A unique collection of whisky bottlings were recently put up for auction to raise much-needed funds for a licensed trade charity, finds Sean Murphy

Proving that the spirit of community and ­collaboration that is evident in the whisky industry can be used for something other than just ­driving the category of Scotch ­forward, a group of whisky ambassadors recently got together to ­create a ­collection of unique whisky bottlings, donated by their brands, to help raise much-needed funds for a licensed trade charity.

The brainchild of Craig Johnstone and Andy Bell, the Ambassadors’ Collection raised more than £10,000 when it was auctioned off, with the proceeds being donated to The Scottish Licensed Trade Benevolent Society (The Ben) – a charity which offers financial, social and emotional support to people working in the licensed trade.

“We wanted to draw on the ­community aspects of the Scotch whisky industry and make it ­obvious that when all of the ­distilleries pull together we can really achieve something that benefits the wider community,” said Andy Bell, sales manager for Arran Distillery, “to show that we can all unite in a common goal, in this case raising money for an important cause.”

In total, 29 bottles were provided by ambassadorial teams from whisky companies in Scotland and Tasmania.

The unique set featured a range of special bottlings including a Glenlivet from 1969, a Kilchoman 10th anniversary signed by distillery owner Anthony Wills, a Port Charlotte 2001 Feis Ile 2018 signed by Alan Logan and Adam Hannett (production manager and head ­distiller), a Lark Classic Cask signed by Bill Lark (founder) and an Old Particular Mortlach 13-year-old signed by chairman Fred Laing.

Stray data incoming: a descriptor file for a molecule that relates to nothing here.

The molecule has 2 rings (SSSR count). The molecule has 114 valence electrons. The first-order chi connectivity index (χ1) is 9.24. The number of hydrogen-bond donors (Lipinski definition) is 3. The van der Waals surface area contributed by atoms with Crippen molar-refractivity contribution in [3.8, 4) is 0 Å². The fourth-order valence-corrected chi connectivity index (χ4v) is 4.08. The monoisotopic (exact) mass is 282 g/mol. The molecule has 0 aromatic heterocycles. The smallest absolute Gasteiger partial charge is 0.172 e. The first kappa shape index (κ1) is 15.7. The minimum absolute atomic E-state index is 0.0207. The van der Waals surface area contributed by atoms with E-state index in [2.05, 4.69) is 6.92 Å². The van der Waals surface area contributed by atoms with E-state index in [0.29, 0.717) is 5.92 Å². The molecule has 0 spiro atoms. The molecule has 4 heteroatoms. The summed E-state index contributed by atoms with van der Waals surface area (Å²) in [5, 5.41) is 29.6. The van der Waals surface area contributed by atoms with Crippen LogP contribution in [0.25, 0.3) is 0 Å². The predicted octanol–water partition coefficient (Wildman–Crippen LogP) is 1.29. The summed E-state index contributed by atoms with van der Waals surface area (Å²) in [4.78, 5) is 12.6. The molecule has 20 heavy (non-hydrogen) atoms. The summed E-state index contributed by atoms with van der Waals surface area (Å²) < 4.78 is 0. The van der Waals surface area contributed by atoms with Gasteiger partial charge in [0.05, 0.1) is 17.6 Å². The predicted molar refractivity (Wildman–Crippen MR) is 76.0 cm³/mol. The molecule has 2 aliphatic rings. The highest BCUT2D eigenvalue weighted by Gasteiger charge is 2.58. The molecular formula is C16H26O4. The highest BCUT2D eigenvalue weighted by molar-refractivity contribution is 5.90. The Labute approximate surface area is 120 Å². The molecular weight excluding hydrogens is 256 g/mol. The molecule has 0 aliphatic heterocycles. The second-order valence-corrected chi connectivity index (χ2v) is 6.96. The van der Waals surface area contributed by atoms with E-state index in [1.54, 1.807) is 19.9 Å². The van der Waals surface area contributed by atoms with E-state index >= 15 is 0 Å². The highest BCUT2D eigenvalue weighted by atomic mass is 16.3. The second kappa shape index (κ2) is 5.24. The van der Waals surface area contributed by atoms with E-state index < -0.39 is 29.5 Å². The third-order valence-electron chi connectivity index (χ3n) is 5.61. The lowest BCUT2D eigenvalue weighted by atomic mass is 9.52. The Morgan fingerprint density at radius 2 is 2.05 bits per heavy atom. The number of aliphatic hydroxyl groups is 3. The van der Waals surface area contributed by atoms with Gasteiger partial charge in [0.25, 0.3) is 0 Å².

A special bottle was even ­created for them by the ever popular Springbank – the one-off 11-year-old Ambassadors’ Collection Bottle – which eventually sold for £2200.

Mr Johnstone, who is the brand ambassador for GlenDronach, Glenglassaugh and BenRiach, said that he was “over the moon” with the final total of £10,150 that was raised, and that the full amount was “much more than they could ever have expected”.

He said: “At the 2017 Interwhisky Festival, Andy and I spoke with a number of fellow brand ambassadors about our annual festive ­get-together and thought it would be a great idea to bring the industry together with a charity auction.

“The original aim was to bring a group of people and whiskies together and to raise awareness for the Ben.

“To break the £10,000 barrier with 29 bottles was amazing, and to be able to teach the younger people coming into the industry that you can organise events like this and really make a difference was important for us. Hopefully, we’ll be able to do this every year.”

Chris Gardner, chief executive of the Ben, added that the money would be used to support their new campaign to raise awareness of the fact that people within the trade can have issues with mental health.

She said: “I was blown away by the amount raised. It was a fantastic idea and really showed how easy it is for people to take a wee bit of time to get involved and that they can really make a difference.”

Mr Johnstone added: “Hearing that part of the money will be used to help teams out of work after the Art School fire and another part was used to help set up a Scottish Licensed Trade mental health ­helpline, emphasised how important these community efforts can be.

“We’d like to thank everyone who got involved, with a special mention to the guys in Tasmania who made this an international effort.”

• To learn more about the Ben and the work they do, please visit www.bensoc.org.uk

About The Author

Sean Murphy

Driven by a passion for all things whisky-related, Sean writes for The Scotsman extensively on the subject. He can also sometimes be found behind the bar at the world famous Potstill bar in Glasgow where he continues to enhance his whisky knowledge built up over six years advising customers from all over the world on the wonders of our national drink.

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